2009 GMT: Espionage Watch. Minister of Intelligence Heydar Moslehi has announced that the security services have arrested several people on charges of spying for the United States and seeking to undermine the March 2 parliamentary elections.

Moslehi gave no further details.

2000 GMT: Currency Watch. Labour activist Alireza Mahjoub has told Parliament that industrial units and factories are closing because of Iran's weak currency.

1728 GMT: Political Prisoner Watch. A photograph of women's rights activist Alliyeh Eghdamdoost, released after three years in prison.

Eghdamdoost was arrested at a women’s rights demonstration in Tehran in June 2006. In July 2007, she was sentenced to a prison term of three years and four months and 20 lashes. On appeal, the prison term was reduced by four months, and the judge overturned the lashings. She was summoned in January 2009 to serve the sentence.

1628 GMT: Nuclear Diversion of the Day (cont.). First, CNN and Reuters play up a far-from-new announcement --- 16 months old, in fact --- that Iran's Bushehr nuclear plant will soon be on-line.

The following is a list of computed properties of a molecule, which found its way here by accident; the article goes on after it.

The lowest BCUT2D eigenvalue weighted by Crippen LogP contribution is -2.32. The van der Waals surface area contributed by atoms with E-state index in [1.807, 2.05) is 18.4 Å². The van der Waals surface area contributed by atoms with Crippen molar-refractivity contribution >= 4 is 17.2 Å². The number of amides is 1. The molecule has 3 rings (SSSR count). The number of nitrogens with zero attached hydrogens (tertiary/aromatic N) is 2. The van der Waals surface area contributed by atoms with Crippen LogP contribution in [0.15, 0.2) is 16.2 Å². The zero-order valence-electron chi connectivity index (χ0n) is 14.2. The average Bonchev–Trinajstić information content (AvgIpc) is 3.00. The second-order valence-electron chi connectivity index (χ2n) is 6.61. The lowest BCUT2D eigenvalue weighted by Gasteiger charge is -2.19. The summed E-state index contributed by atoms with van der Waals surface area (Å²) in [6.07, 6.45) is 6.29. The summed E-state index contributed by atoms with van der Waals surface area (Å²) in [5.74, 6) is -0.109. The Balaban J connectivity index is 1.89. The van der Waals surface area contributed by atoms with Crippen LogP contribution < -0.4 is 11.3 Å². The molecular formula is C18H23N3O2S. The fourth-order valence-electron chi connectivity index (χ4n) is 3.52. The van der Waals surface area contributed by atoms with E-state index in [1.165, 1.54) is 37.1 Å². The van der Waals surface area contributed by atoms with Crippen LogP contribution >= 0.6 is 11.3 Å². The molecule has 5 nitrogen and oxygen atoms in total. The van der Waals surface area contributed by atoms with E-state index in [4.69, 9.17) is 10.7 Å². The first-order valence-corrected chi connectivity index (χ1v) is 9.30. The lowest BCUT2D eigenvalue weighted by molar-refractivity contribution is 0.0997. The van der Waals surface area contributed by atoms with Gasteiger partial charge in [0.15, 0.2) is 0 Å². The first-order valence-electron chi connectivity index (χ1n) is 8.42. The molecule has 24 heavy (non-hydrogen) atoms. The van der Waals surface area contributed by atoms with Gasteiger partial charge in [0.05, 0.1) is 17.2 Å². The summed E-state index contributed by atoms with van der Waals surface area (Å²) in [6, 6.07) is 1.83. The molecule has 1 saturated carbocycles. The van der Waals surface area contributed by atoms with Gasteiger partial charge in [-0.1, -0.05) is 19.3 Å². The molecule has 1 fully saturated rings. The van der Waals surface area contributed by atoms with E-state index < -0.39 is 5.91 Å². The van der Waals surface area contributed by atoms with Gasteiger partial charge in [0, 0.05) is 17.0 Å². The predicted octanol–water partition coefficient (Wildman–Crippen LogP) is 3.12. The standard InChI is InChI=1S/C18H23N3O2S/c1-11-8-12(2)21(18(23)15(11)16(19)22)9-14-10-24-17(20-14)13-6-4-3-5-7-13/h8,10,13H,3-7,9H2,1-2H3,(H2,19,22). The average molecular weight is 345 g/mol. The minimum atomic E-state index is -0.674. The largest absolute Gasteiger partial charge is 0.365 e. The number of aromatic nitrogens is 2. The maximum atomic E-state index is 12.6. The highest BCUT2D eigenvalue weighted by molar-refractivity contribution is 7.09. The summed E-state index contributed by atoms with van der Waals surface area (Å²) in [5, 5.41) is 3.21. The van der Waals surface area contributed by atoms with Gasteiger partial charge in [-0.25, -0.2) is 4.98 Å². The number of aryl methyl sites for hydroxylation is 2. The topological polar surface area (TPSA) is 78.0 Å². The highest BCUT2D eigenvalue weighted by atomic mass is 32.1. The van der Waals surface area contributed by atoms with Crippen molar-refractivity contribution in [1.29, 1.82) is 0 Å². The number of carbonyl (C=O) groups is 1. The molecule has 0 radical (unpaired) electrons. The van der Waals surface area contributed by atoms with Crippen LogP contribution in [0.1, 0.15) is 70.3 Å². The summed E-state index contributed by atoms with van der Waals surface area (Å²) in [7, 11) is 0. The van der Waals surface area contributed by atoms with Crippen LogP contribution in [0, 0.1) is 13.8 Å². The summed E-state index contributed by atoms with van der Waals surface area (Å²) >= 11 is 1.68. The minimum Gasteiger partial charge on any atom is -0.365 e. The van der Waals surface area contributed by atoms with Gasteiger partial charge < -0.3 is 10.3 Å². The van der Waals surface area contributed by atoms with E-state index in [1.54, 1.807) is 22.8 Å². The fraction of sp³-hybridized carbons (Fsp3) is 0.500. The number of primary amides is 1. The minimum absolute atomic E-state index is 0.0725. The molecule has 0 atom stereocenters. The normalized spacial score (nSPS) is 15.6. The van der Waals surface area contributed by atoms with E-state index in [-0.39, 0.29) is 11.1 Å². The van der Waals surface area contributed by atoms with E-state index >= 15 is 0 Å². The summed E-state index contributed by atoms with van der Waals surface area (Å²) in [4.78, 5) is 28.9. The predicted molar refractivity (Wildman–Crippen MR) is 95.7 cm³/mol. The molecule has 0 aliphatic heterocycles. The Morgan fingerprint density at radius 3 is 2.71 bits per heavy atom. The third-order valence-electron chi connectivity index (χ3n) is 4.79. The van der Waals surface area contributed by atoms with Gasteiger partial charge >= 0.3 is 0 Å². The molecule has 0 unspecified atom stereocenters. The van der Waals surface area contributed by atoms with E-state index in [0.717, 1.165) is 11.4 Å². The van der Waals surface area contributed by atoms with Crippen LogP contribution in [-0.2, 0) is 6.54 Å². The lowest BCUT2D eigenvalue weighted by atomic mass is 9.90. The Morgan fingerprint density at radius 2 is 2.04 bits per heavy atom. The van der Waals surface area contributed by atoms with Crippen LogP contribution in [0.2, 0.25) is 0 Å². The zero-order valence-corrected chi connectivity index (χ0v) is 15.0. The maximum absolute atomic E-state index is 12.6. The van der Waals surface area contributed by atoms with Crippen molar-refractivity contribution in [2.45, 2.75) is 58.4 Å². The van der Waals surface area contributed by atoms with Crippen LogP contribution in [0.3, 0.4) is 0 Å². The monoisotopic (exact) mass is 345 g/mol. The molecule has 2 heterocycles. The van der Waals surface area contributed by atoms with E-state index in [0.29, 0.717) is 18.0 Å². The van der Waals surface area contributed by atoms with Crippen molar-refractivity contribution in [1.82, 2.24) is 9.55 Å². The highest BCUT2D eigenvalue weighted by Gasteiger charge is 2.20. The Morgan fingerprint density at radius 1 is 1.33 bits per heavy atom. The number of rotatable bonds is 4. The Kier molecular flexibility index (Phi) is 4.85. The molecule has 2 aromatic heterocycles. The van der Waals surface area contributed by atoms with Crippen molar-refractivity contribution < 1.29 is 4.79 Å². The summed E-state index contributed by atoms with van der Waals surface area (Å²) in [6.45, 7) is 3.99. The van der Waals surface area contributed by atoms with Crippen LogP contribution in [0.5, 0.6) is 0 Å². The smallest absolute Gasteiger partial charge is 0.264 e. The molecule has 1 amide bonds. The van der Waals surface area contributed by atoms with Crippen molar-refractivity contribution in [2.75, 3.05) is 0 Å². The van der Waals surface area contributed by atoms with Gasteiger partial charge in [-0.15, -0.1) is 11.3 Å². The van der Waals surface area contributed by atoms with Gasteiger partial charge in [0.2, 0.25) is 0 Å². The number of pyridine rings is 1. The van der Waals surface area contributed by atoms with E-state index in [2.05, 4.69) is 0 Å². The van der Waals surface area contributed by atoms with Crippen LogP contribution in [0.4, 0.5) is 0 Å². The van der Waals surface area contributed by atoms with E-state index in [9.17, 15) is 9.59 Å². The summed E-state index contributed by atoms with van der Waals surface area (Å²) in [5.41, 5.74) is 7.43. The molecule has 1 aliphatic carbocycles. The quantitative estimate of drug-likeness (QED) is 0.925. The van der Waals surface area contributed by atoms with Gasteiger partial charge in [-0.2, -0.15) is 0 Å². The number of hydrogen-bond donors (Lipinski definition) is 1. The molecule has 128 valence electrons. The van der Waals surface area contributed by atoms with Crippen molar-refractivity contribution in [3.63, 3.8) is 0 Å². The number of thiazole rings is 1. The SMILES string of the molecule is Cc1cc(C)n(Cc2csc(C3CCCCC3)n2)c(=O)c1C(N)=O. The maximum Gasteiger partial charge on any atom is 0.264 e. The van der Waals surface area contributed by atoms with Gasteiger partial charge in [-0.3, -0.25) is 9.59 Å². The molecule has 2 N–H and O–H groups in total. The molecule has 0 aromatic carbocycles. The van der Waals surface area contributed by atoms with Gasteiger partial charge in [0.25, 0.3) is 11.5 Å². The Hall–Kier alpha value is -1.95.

Now Reuters bigs up another far-from-new declaration by the head of Iran's nuclear energy programme, Fereydoun Abbasi, "Iran will in the “near future” start enriching uranium deep inside a mountain, a senior Iranian official said Sunday, a move likely to further antagonize Western powers that suspect Tehran is seeking nuclear weapons capability."

Carrying the report, The New York Times puts on a suitably breathless headline, "Iran Will Soon Move Uranium Work Underground, Official Says".

In fact, Abbasi was merely re-stating Iranian intentions to put some of its uranium enrichment in a second plant at Fordoo, which is inside a mountain near Qom. Reuters' third paragraph, less dramatically makes the admission, "Iran has said for months that it is preparing to move its highest-grade uranium refinement work to Fordoo."